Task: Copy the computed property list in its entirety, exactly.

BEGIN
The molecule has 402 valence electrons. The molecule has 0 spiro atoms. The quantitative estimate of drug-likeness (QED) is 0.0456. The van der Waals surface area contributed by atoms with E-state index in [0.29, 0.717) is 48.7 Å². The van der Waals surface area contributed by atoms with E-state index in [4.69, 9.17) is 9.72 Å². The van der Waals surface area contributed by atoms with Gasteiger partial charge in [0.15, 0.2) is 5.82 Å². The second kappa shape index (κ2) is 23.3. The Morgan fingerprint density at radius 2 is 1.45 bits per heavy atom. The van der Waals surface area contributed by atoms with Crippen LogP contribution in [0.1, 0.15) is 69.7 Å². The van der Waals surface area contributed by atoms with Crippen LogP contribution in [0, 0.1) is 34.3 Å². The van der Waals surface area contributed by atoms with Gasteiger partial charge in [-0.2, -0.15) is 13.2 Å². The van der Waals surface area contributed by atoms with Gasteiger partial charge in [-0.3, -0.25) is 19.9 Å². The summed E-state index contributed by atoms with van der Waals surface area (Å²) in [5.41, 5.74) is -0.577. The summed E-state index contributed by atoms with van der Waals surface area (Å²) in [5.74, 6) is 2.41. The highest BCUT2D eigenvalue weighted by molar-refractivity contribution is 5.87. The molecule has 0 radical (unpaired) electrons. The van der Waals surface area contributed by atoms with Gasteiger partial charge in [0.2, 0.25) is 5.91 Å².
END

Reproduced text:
The molecule has 402 valence electrons. The molecule has 0 spiro atoms. The quantitative estimate of drug-likeness (QED) is 0.0456. The van der Waals surface area contributed by atoms with E-state index in [0.29, 0.717) is 48.7 Å². The van der Waals surface area contributed by atoms with E-state index in [4.69, 9.17) is 9.72 Å². The van der Waals surface area contributed by atoms with Gasteiger partial charge in [0.15, 0.2) is 5.82 Å². The second kappa shape index (κ2) is 23.3. The Morgan fingerprint density at radius 2 is 1.45 bits per heavy atom. The van der Waals surface area contributed by atoms with Crippen LogP contribution in [0.1, 0.15) is 69.7 Å². The van der Waals surface area contributed by atoms with Crippen LogP contribution in [0, 0.1) is 34.3 Å². The van der Waals surface area contributed by atoms with Gasteiger partial charge in [-0.2, -0.15) is 13.2 Å². The van der Waals surface area contributed by atoms with Gasteiger partial charge in [-0.3, -0.25) is 19.9 Å². The summed E-state index contributed by atoms with van der Waals surface area (Å²) in [5.41, 5.74) is -0.577. The summed E-state index contributed by atoms with van der Waals surface area (Å²) in [5.74, 6) is 2.41. The highest BCUT2D eigenvalue weighted by molar-refractivity contribution is 5.87. The molecule has 0 radical (unpaired) electrons. The van der Waals surface area contributed by atoms with Gasteiger partial charge in [0.2, 0.25) is 5.91 Å².